Veronica Mackenzie, 21, had lived there with her boyfriend, her aunt, her aunt's boyfriend and two dogs. "It's going to be a long night," she said as she maneuvered two carts up an embankment. "They should have provided housing for everyone out here, or shelter or something, instead of just pushing us out on the streets," she said.

Ray Bramson, the city's homeless response manager, said San Jose had procured 70 more shelter beds starting Thursday night, in addition to the 275 beds throughout Santa Clara County that recently became available with the opening of winter homeless shelters.

But Jungle residents who had places to go have been leaving for days. Those who left on Thursday seemed to be those who did not.

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"Nobody should be in the streets — that is the problem with this whole thing," said Sandy Perry, a minister and outreach worker with the Affordable Housing Network who has been at the Jungle daily trying to help.

While he agrees that the Jungle, with its piles of garbage, buckets of human waste and now rising creek waters, "is not a nice place to live," Mr. Perry said the city ought to have a better plan for homeless people in general.

More than a few of the encampment residents said they were victims of rent increases. Yvonne Vabiseo grew up in San Jose and had a job and an apartment until recently. "I worked at Dollar Tree," she said. "I had a car and my own place." She lost her job just as her rent was raised, prodding her into homelessness.

Nobody seems to know how many people are still in the Jungle encampment. While the city's homeless response manager guessed 70, some residents say 300.

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"As soon as they've moved people out of here, hundreds more move in," said Robert Aguirre, a Jungle resident.

San Jose is the city in the heart of Silicon Valley, near Apple, Google and dozens of other successful technology companies. An influx of workers has led to soaring housing and rental prices.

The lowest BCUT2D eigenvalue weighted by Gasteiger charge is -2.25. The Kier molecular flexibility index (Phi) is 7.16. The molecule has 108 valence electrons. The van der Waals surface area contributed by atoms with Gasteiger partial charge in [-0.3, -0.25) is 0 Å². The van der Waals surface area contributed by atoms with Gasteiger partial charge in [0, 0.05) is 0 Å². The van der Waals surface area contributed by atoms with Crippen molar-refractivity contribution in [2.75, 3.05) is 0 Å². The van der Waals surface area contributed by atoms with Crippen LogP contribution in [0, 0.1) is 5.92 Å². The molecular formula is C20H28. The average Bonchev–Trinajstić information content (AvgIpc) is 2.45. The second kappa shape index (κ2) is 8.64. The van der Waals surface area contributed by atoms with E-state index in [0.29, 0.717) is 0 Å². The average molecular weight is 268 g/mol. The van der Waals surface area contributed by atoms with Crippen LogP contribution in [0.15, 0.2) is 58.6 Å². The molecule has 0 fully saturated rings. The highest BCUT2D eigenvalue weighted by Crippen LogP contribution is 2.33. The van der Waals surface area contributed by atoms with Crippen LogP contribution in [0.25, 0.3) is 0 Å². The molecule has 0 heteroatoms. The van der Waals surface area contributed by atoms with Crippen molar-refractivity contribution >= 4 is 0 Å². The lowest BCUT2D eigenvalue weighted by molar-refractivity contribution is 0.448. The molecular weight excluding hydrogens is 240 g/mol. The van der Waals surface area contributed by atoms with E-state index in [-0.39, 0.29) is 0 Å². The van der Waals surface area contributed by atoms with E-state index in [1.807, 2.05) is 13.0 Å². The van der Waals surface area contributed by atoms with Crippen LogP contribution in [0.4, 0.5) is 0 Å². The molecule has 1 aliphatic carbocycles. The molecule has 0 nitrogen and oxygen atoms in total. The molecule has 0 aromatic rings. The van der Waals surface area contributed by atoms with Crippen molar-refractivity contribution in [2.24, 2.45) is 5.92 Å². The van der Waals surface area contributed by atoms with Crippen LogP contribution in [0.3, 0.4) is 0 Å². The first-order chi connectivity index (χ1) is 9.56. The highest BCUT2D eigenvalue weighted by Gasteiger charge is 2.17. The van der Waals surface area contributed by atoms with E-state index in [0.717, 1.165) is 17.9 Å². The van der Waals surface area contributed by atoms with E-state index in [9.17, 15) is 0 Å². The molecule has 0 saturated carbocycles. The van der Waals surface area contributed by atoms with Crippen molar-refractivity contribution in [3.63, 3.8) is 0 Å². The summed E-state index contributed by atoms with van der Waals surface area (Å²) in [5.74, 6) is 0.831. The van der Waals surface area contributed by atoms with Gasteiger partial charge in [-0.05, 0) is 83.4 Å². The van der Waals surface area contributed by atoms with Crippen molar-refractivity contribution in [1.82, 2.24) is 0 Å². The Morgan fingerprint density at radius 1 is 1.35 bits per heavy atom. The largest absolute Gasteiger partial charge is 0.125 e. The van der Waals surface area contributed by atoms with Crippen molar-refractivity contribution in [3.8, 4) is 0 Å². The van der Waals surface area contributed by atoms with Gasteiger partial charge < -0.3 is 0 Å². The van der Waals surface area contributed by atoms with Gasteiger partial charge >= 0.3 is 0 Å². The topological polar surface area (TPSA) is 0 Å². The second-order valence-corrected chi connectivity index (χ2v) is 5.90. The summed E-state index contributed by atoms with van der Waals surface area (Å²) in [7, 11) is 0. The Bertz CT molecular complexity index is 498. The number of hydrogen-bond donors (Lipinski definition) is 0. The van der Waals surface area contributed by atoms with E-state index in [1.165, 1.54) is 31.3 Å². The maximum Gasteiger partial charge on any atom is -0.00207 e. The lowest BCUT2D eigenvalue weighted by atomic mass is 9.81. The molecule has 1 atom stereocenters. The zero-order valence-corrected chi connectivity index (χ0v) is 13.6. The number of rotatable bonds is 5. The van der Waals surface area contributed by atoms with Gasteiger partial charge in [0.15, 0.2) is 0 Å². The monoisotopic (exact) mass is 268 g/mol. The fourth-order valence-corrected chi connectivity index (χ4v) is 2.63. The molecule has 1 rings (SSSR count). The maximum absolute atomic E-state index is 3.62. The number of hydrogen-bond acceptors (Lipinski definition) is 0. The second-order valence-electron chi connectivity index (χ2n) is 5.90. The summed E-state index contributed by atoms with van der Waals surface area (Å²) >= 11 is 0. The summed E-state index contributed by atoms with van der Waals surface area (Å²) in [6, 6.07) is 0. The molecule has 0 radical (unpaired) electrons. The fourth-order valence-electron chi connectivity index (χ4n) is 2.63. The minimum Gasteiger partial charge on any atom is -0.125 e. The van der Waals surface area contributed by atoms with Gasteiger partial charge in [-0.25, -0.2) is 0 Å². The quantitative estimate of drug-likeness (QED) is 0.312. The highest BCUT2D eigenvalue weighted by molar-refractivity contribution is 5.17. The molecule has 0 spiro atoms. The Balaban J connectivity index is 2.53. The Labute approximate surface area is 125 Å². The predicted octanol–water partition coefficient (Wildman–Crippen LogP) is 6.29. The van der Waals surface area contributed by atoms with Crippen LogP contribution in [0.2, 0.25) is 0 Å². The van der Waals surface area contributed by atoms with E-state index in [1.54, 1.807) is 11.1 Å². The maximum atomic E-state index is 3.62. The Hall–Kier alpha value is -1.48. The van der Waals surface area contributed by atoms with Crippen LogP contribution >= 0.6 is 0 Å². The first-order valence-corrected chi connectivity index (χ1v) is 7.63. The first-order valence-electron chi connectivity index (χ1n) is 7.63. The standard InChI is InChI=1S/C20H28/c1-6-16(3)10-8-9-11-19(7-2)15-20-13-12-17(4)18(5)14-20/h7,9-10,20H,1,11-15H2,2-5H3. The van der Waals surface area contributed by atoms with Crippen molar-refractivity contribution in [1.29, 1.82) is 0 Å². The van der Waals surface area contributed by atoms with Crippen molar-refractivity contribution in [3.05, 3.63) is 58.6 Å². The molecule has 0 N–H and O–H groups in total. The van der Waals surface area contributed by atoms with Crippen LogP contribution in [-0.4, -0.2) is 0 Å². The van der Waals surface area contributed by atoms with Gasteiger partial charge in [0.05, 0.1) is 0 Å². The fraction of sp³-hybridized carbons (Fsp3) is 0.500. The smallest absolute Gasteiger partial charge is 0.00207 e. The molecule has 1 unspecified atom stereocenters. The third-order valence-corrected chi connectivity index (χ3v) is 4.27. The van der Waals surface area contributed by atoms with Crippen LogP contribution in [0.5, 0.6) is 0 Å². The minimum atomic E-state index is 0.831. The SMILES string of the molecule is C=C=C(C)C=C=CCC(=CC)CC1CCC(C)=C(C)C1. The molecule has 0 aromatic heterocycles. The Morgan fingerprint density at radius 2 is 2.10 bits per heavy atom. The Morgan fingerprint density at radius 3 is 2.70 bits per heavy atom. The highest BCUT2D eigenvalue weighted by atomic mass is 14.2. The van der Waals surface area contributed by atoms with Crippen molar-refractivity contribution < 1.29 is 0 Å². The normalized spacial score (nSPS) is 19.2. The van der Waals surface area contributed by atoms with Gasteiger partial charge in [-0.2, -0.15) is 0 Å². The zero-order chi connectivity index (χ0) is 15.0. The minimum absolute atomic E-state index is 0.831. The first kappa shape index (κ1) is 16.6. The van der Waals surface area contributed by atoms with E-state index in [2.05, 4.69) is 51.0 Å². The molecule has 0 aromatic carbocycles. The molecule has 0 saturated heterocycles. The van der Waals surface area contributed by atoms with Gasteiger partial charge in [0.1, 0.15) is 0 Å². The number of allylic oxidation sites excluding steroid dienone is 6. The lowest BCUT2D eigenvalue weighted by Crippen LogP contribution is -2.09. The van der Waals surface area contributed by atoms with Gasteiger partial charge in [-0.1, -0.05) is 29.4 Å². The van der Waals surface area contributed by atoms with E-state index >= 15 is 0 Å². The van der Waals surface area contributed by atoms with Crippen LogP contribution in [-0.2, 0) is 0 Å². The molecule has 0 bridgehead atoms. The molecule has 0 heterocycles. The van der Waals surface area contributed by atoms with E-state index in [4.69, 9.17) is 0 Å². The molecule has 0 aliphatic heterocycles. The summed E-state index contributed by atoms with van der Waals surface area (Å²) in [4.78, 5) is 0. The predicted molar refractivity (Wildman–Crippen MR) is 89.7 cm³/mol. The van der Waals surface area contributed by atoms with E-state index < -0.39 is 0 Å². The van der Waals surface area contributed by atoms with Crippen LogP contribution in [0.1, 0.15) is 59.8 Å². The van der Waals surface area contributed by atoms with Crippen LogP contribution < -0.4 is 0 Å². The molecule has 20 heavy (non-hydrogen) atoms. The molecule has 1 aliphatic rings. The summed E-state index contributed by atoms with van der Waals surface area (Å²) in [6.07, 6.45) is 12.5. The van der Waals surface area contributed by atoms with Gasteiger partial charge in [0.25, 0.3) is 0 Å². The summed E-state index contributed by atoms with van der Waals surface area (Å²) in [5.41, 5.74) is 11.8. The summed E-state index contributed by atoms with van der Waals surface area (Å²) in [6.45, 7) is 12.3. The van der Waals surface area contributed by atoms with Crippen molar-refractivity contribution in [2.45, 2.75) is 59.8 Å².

"it is one of the paradoxes of our region's economic success, this housing shortage," said the city's communications director, David Vossbrink.

A city memo from this fall estimates a shortage of 16,000 affordable housing units. But resources to deal with that shortage have dwindled as well. In California, redevelopment funds from the state had been a reliable means of developing affordable housing, but when California was facing its severe budget deficits in the midst of the recession, its governor and Legislature did away with redevelopment programs.

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Leslye Corsiglia, the city's housing director, said that in 2010 the city received $40.6 million in redevelopment funds that could be used for low- and moderate-income housing. Now that money is spent. From all sources, federal, state and local, the city's funds for affordable housing have dropped by a third since then, to $61 million.

Just last month, the City Council passed a housing impact fee requiring that developers of market rate rental housing pay $17 per square foot toward development of low-income housing. But revenues from that new fee will not kick in until at least 2019.

Mr. Bramson said that finding stable subsidized housing for 144 people in this atmosphere was an accomplishment.

"Coming out of a recession, the dissolution of redevelopment funds," cities have had a tough time creating affordable housing in an environment when rental prices are skyrocketing, he said.